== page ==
Auto Insurance

Get reliable insurance for your ride

Liability Coverage

Protect your vehicle if you're involved in an accident.

Uninsured or Underinsured

Pay for damage if the other driver isn't insured to cover your expense.

Available Discounts

Save when you add multiple vehicles to your policy.

Benefits

Get the right combination of coverage

The coverage you need

Basic policy coverage can include liability, collision, comprehensive, and uninsured or underinsured motorists.

Add more coverage a la carte

Customize your insurance with additional damage, emergency, repair and personal property protection.

Be safe or bundle for a discount

You'll get rewarded for being a safe driver, good student or loyal customer. Qualify with a multi-vehicle policy, too.

Reimburse the rental

Get reimbursed if your vehicle is damaged and you need a temporary ride while repairs are made.

Protect your prized possession

Add specialty coverage for classic or collector cars.

Roadside assistance

Add optional roadside assistance coverage that includes towing.

Get the right coverage to give you and your family peace of mind. We can help.

My Insurance Center

Get 24/7 insurance access from any device

File a claim and upload photos

Access your auto ID cards

Update driver and vehicle status

My Insurance Center

Get 24/7 insurance access from any device

File a claim and upload photos

My Insurance Center

Get 24/7 insurance access from any device

Access your auto ID cards

My Insurance Center

Get 24/7 insurance access from any device

Update driver and vehicle status

Auto Loans

Make that dream road trip a reality

Explore our auto loan options to get the keys in your hands and hit the open road.
Refinancing

Looking to refinance your mortgage?

Whether you want to lower your interest rate, change terms or consolidate debt, we can help.
FAQ

People often ask us

The premium you pay is a direct reflection of your driving record for the past 3 to 5 years depending on the insurance company. Insurance companies order driving records from the DMV of your residence state and from other states where you've been licensed. Statistics show that drivers with tickets or accidents are more likely to have additional accidents than drivers with clean records.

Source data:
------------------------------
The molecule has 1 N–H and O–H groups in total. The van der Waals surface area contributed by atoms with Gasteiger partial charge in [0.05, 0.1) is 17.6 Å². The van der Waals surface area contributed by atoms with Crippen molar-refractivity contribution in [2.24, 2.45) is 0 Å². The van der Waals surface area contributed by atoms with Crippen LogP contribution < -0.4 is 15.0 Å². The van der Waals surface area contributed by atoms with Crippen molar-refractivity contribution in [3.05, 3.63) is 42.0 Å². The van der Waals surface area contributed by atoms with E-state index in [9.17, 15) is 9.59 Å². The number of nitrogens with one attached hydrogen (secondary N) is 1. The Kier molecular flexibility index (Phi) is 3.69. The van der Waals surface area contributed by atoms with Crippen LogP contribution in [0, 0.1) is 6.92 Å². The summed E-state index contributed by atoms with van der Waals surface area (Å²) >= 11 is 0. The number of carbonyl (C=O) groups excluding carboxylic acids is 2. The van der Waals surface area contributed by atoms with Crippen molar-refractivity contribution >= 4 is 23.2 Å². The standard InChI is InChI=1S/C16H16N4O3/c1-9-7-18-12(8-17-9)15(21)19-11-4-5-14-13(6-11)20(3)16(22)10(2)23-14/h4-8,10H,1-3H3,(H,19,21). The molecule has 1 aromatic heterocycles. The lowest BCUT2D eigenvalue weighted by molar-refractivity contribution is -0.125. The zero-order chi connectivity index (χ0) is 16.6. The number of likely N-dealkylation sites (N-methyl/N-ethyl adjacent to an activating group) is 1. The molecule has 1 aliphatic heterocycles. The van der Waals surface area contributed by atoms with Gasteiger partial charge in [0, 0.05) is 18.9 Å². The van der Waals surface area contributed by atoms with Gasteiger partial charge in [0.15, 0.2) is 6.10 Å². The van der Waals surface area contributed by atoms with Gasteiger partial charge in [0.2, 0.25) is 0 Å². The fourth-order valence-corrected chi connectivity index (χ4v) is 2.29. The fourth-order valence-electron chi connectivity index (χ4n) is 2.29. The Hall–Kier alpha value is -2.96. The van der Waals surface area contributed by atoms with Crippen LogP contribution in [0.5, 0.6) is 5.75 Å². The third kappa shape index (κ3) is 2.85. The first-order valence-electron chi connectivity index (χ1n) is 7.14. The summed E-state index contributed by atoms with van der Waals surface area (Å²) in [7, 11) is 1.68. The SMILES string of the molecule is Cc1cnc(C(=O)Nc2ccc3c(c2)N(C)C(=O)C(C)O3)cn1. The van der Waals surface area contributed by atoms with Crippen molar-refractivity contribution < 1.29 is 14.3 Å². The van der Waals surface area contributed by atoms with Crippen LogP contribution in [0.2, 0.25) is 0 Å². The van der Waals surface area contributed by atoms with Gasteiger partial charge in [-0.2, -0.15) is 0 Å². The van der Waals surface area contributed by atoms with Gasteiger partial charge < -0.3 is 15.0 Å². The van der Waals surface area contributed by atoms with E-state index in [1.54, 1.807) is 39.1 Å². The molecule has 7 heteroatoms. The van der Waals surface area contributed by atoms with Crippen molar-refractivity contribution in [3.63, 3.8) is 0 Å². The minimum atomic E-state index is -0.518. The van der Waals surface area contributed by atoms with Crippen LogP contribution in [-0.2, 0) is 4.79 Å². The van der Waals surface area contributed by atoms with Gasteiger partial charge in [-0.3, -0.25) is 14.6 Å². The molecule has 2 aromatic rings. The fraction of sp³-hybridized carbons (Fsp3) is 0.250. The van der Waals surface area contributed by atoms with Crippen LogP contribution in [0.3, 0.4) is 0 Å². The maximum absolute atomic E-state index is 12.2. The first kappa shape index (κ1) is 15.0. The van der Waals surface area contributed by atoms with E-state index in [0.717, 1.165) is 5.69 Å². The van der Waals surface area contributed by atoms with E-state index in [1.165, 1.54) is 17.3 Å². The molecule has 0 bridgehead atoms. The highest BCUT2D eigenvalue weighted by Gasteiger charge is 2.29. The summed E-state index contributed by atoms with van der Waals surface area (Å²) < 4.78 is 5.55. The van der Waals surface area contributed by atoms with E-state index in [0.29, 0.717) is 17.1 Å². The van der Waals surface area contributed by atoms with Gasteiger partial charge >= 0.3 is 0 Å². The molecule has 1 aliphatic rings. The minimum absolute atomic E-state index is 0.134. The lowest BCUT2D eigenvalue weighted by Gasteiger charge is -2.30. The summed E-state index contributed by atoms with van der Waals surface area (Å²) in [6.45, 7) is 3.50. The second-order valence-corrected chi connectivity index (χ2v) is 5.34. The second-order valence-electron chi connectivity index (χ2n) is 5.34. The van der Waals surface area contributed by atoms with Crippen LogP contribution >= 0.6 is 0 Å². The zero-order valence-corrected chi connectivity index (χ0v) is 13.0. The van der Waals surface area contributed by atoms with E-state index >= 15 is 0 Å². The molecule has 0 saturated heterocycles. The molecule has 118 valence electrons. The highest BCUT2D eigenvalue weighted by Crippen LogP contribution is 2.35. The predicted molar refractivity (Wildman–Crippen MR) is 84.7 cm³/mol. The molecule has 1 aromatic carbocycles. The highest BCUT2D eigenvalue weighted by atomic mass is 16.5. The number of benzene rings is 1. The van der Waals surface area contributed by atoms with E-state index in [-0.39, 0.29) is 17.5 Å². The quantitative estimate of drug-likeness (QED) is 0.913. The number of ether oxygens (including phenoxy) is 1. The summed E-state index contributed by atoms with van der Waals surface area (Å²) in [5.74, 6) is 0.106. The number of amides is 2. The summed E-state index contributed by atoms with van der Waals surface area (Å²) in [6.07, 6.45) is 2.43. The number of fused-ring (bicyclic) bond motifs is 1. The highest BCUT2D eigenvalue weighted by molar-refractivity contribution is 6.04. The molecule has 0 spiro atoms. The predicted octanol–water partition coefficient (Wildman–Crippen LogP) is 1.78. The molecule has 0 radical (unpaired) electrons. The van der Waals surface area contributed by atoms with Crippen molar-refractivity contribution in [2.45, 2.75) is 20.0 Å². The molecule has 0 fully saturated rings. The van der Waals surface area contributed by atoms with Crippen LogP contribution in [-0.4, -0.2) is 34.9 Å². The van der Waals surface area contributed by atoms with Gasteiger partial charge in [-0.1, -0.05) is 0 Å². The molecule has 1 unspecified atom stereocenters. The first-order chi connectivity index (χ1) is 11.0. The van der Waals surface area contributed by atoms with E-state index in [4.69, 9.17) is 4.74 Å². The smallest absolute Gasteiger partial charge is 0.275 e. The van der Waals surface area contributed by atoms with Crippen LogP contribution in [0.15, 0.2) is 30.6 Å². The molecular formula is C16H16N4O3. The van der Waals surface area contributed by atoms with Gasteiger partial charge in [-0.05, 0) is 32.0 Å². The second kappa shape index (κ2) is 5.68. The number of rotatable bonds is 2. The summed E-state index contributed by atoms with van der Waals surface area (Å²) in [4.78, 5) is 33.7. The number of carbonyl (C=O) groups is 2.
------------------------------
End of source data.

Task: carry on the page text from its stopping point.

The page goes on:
In most cases, yes, as long as they have the permission or reasonable belief from the insured that they can use the vehicle. The insured is the person named on the insurance policy and their spouse, if applicable.

There are some exclusions, so you would need to look at your particular insurance policy to make sure. Remember, everyone in your household must be listed on your insurance policy if they have a license. For example, if a girlfriend you live with uses your car, she may not be covered if you didn't list her on your insurance policy. On the other hand, if you live separately, she could use your car with your permission and be covered.

Most auto insurance policies pay the actual cash value (ACV) of a vehicle totaled in an accident. The ACV is equal to the market value of an auto immediately before the accident.

Insurers must use a fair and reasonable method to determine the value of your car. If you have concerns about their decision, you may be able to negotiate with your insurer by telling them why your car may have had more value than what the insurance company originally determined.

In most cases, yes. Automobile insurance policies require every licensed person in your household to be listed on your insurance policy unless they have a completely separate policy of their own. This includes a teenager who just received their license or a college student who still uses your address as their residence or visits regularly on weekends or vacations.

It's generally agreed among insurance professionals that the state minimum policy limits aren't enough. In many cases limits of "100/300/100" are appropriate. In others "250/500/250" may make more sense. This means:

  • $100,000 ($250,000) per person for bodily injury
  • $300,000 ($500,000) per accident for bodily injury
  • $100,000 ($250,000) per accident for property damage

The limits most appropriate for you will depend on a number of factors. Because in most areas medical treatment runs within a certain cost range, the limit for covering property damage is the one you may want to take into account.

If you live in an area where you feel that even a common accident, that was your fault, would generate property damage of more than $100,000, you may want to consider higher limits. Remember, property damage is the value of the other person's car plus any other property damaged during the accident if you're at fault.

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Insurance products are not insured by the FDIC or any federal government agency and are not a deposit or other obligation of, or guaranteed by, any bank or bank affiliate.